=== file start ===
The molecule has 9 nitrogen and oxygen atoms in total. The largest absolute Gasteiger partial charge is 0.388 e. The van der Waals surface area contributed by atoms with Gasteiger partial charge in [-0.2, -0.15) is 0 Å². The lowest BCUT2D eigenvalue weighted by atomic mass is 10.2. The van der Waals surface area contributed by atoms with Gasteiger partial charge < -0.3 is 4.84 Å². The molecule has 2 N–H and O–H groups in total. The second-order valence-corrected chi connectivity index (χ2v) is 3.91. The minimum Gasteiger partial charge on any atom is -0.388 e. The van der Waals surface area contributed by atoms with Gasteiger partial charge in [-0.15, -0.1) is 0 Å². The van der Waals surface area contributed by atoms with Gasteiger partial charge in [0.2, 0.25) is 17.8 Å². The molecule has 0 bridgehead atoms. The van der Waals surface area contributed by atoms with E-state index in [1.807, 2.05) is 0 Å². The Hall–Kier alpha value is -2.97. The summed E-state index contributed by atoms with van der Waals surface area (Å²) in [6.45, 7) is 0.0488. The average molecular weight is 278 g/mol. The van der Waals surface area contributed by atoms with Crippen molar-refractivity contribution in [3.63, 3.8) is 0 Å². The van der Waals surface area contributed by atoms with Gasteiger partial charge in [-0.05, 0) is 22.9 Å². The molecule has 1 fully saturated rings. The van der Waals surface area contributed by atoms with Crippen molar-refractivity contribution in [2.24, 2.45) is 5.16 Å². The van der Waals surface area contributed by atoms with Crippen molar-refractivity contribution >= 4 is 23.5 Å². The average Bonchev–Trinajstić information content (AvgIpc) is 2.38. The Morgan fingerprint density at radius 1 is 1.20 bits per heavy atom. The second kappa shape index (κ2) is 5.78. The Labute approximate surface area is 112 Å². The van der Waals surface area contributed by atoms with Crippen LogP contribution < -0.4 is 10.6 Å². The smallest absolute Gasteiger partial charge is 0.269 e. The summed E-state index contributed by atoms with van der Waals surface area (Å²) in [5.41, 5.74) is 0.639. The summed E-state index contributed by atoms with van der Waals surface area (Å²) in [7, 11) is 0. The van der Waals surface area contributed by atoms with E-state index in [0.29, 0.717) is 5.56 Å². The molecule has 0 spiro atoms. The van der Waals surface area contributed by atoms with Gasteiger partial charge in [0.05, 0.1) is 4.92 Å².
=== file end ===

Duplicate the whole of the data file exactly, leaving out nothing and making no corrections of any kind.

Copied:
The molecule has 9 nitrogen and oxygen atoms in total. The largest absolute Gasteiger partial charge is 0.388 e. The van der Waals surface area contributed by atoms with Gasteiger partial charge in [-0.2, -0.15) is 0 Å². The lowest BCUT2D eigenvalue weighted by atomic mass is 10.2. The van der Waals surface area contributed by atoms with Gasteiger partial charge < -0.3 is 4.84 Å². The molecule has 2 N–H and O–H groups in total. The second-order valence-corrected chi connectivity index (χ2v) is 3.91. The minimum Gasteiger partial charge on any atom is -0.388 e. The van der Waals surface area contributed by atoms with Gasteiger partial charge in [-0.15, -0.1) is 0 Å². The van der Waals surface area contributed by atoms with Gasteiger partial charge in [0.2, 0.25) is 17.8 Å². The molecule has 0 bridgehead atoms. The van der Waals surface area contributed by atoms with E-state index in [1.807, 2.05) is 0 Å². The Hall–Kier alpha value is -2.97. The summed E-state index contributed by atoms with van der Waals surface area (Å²) in [6.45, 7) is 0.0488. The average molecular weight is 278 g/mol. The van der Waals surface area contributed by atoms with Crippen molar-refractivity contribution in [3.63, 3.8) is 0 Å². The van der Waals surface area contributed by atoms with Gasteiger partial charge in [-0.05, 0) is 22.9 Å². The molecule has 1 fully saturated rings. The van der Waals surface area contributed by atoms with Crippen molar-refractivity contribution in [2.24, 2.45) is 5.16 Å². The van der Waals surface area contributed by atoms with Crippen molar-refractivity contribution >= 4 is 23.5 Å². The average Bonchev–Trinajstić information content (AvgIpc) is 2.38. The Morgan fingerprint density at radius 1 is 1.20 bits per heavy atom. The second kappa shape index (κ2) is 5.78. The Labute approximate surface area is 112 Å². The van der Waals surface area contributed by atoms with Crippen LogP contribution < -0.4 is 10.6 Å². The smallest absolute Gasteiger partial charge is 0.269 e. The summed E-state index contributed by atoms with van der Waals surface area (Å²) in [5.41, 5.74) is 0.639. The summed E-state index contributed by atoms with van der Waals surface area (Å²) in [7, 11) is 0. The van der Waals surface area contributed by atoms with E-state index in [0.29, 0.717) is 5.56 Å². The molecule has 0 spiro atoms. The van der Waals surface area contributed by atoms with Gasteiger partial charge in [0.05, 0.1) is 4.92 Å².